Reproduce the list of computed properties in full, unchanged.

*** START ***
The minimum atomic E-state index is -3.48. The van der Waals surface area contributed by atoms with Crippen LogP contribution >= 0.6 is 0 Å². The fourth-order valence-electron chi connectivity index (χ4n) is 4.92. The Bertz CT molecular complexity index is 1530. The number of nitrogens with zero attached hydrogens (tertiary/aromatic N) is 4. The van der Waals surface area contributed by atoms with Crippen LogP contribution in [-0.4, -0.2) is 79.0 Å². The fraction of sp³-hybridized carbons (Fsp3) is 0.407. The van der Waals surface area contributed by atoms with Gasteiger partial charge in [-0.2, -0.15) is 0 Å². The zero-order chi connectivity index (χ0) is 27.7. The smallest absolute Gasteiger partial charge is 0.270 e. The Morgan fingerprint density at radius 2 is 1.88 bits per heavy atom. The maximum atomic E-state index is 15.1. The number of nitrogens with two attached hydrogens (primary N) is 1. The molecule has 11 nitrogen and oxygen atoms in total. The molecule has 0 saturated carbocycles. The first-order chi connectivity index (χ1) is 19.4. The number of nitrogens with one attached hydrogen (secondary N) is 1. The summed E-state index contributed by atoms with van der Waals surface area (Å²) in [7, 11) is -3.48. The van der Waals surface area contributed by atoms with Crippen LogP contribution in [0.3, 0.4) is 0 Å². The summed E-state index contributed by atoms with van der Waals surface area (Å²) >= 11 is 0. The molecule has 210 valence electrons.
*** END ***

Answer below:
The minimum atomic E-state index is -3.48. The van der Waals surface area contributed by atoms with Crippen LogP contribution >= 0.6 is 0 Å². The fourth-order valence-electron chi connectivity index (χ4n) is 4.92. The Bertz CT molecular complexity index is 1530. The number of nitrogens with zero attached hydrogens (tertiary/aromatic N) is 4. The van der Waals surface area contributed by atoms with Crippen LogP contribution in [-0.4, -0.2) is 79.0 Å². The fraction of sp³-hybridized carbons (Fsp3) is 0.407. The van der Waals surface area contributed by atoms with Gasteiger partial charge in [-0.2, -0.15) is 0 Å². The zero-order chi connectivity index (χ0) is 27.7. The smallest absolute Gasteiger partial charge is 0.270 e. The Morgan fingerprint density at radius 2 is 1.88 bits per heavy atom. The maximum atomic E-state index is 15.1. The number of nitrogens with two attached hydrogens (primary N) is 1. The molecule has 11 nitrogen and oxygen atoms in total. The molecule has 0 saturated carbocycles. The first-order chi connectivity index (χ1) is 19.4. The number of nitrogens with one attached hydrogen (secondary N) is 1. The summed E-state index contributed by atoms with van der Waals surface area (Å²) in [7, 11) is -3.48. The van der Waals surface area contributed by atoms with Crippen LogP contribution in [0.3, 0.4) is 0 Å². The summed E-state index contributed by atoms with van der Waals surface area (Å²) >= 11 is 0. The molecule has 210 valence electrons.